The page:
Sha’Carri Richardson owned her mistake, which is good. She used marijuana, which is against World Anti-Doping Agency regulations, and now she will miss her chance to win the 100-meter dash at the Tokyo Olympics. There is no way around this. The rules are the rules.
Also, the rules are stupid.
If pot made a person run faster, Woody Harrelson would be Usain Bolt. There is no reason for marijuana to be on a banned-substance list. Drug testing in sports is complicated, but the principle behind it is pretty simple: It should be designed to keep athletes from using performance-enhancing drugs. That’s it. Marijuana is not performance-enhancing.
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Marijuana is fully legal in 18 U.S. states, and so it seems especially outrageous that a U.S. Anti-Doping Agency is suspending Richardson. But the problem is not that USADA is suspending her. The problem is that it has no choice.
Follow along here. You might need coffee (perfectly legal!) to keep track.
WADA creates the banned-substance list. USADA is part of WADA. USADA is in charge of testing U.S. athletes. When Richardson tested positive, USADA had discretion to reduce her suspension to one month if she agreed to go through treatment. That suspension began June 28—which means, according to the International Olympic Committee, Richardson will be eligible to run in Tokyo. Her suspension will be up.
So why can’t she run? Well, because her positive test occurred so close to the U.S. Track and Field trials that her times there have been voided. USA Track and Field, unlike federations in other countries, relies exclusively on trials results to select its team. This is why Donavan Brazier won’t run the 800 in Tokyo—he is the best in the world in the 800, but he faltered in the trials and didn’t make the team. If USATF makes an exception for Richardson, that would create a lot of problems. For one, Brazier would have been better off skipping the trials to smoke weed.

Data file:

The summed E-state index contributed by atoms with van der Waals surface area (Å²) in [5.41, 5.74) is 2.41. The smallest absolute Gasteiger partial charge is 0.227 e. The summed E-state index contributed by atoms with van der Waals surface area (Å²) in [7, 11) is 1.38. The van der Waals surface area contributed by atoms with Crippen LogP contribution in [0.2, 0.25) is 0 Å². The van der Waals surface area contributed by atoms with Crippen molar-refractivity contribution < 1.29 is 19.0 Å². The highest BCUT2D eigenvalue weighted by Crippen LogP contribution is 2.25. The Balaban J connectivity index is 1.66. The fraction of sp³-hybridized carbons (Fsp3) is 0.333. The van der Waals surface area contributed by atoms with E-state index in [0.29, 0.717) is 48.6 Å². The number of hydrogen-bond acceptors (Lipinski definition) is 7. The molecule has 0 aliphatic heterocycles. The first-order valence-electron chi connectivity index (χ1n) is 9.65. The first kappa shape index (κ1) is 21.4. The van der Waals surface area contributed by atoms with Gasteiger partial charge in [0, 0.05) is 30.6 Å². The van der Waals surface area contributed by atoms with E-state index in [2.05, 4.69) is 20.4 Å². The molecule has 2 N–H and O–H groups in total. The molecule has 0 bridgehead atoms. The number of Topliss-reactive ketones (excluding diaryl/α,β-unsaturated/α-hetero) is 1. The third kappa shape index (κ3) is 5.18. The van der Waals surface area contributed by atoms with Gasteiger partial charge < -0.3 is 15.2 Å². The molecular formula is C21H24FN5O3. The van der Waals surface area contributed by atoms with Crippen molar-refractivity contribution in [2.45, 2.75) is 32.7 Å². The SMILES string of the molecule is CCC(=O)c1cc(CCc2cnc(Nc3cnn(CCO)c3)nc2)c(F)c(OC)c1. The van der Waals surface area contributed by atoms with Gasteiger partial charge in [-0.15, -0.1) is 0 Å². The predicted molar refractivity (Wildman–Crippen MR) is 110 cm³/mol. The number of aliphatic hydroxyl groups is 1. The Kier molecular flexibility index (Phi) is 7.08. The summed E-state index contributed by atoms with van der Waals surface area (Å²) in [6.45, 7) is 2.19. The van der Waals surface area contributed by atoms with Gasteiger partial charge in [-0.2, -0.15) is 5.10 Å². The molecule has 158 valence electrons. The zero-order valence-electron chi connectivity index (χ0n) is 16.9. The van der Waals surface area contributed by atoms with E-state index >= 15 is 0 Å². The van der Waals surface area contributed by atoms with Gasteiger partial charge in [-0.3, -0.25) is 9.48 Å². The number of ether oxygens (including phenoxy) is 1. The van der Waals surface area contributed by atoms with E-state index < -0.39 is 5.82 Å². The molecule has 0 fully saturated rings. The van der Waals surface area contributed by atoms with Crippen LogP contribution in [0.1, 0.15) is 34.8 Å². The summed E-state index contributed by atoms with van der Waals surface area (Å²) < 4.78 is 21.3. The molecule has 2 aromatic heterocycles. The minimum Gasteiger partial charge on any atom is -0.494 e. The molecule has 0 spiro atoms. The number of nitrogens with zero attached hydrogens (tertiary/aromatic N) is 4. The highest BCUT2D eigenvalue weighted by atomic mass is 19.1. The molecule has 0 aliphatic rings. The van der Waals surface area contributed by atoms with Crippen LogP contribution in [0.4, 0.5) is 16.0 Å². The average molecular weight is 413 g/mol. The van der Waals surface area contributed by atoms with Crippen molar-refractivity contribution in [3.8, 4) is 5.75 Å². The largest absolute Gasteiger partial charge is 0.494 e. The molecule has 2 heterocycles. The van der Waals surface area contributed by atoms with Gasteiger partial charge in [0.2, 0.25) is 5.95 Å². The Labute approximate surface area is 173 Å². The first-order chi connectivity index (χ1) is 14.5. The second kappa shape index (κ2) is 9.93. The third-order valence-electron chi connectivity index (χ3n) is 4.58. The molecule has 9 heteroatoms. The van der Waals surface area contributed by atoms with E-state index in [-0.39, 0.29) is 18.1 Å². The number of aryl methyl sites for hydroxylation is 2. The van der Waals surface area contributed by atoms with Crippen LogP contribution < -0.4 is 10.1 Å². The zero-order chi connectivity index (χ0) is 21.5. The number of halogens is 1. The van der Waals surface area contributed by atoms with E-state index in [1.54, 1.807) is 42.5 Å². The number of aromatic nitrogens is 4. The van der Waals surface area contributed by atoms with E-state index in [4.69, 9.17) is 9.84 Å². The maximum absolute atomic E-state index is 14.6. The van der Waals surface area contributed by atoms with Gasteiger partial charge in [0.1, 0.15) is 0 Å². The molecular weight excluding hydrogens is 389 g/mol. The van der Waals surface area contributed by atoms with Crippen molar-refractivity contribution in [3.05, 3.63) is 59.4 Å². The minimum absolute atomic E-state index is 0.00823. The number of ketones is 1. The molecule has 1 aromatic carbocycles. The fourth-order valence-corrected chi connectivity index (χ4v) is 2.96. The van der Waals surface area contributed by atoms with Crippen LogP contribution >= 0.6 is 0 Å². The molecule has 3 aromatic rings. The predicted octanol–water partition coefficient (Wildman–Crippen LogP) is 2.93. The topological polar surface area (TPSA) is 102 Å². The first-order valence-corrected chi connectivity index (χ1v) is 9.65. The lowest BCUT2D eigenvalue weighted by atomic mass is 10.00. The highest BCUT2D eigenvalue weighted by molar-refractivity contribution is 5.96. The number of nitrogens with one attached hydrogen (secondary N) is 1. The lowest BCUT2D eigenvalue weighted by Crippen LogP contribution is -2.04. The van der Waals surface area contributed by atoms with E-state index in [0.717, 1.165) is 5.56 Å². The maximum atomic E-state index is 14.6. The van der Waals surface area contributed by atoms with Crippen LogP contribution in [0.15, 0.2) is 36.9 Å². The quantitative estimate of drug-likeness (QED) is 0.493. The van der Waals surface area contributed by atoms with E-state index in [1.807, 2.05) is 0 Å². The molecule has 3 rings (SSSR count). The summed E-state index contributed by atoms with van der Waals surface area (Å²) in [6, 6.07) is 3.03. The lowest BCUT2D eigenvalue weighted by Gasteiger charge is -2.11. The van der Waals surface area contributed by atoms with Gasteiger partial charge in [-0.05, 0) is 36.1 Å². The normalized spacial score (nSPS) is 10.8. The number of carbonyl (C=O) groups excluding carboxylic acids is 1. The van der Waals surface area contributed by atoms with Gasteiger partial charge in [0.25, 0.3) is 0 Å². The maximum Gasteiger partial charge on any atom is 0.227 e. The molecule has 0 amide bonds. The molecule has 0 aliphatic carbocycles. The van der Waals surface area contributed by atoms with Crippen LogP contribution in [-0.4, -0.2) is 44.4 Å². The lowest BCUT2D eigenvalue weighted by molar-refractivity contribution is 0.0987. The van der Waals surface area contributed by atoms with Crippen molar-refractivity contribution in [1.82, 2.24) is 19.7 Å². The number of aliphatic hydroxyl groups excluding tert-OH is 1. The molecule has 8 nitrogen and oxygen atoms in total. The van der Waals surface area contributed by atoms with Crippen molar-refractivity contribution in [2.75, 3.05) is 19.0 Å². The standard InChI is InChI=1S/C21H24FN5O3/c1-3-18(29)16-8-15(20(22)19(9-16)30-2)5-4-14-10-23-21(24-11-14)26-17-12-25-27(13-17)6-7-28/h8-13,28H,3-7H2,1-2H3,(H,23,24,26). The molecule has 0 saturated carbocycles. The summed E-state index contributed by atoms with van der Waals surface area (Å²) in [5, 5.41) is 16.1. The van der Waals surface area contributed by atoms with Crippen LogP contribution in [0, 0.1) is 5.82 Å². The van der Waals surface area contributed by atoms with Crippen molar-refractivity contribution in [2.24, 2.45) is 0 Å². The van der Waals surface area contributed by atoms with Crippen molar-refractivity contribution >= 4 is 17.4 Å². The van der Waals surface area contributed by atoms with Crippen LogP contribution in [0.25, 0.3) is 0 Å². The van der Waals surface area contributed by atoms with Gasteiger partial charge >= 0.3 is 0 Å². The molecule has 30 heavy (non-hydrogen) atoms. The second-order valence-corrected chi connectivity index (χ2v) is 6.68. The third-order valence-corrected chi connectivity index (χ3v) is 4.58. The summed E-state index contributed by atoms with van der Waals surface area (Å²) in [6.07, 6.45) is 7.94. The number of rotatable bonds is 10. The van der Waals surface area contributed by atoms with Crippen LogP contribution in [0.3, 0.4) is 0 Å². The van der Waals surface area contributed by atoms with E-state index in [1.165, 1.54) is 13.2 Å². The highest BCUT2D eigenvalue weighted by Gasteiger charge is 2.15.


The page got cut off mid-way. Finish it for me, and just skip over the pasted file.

Also: Richardson might still be on the team, anyway. USATF has discretion in choosing the 4×100 relay team—it does not rely exclusively on trials times for that. And so USATF can put Richardson on the relay—and logically, since Richardson is arguably the fastest 100-meter sprinter in the world, it should do just that.
USADA did what it had to do. USATF is doing what it can. The failure here is with WADA rules.
Most frustrating: WADA knows that banning marijuana is ridiculous. That’s why the ban is so short! The minimum ban for a performance-enhancing drug is two years. This year, WADA decided that substances like cocaine, heroin, ecstasy and cannabis were often “substances of abuse” and that suspensions for using them should not automatically be the same as for performance-enhancing drugs. As WADA spokesperson James Fitzgerald told Cycling Weekly, “It was felt that the use of these drugs was often unrelated to sport performance.”
Often? How about ever? And why is WADA still grouping drugs together that are very different in both effect and risk?
Anybody who groups cannabis with heroin should check their calendar to see whether they’re living in the right decade. But also: WADA implicitly acknowledged that cannabis is not used to improve performance, so why is it banned at all? If Richardson used weed to cope with the news that her biological mother died, as she said, or for any other reason, who cares?
How about a little common sense here? Can you imagine a sprinter finishing second in Tokyo, then complaining because the winner smoked a joint the week before?
For doping agencies to have credibility with athletes and the public, they need to earn it. Pot is not a performance-enhancing drug for athletes. This is as clear as can be. Richardson broke a rule; this doesn’t mean she cheated. It means the rule is dumb.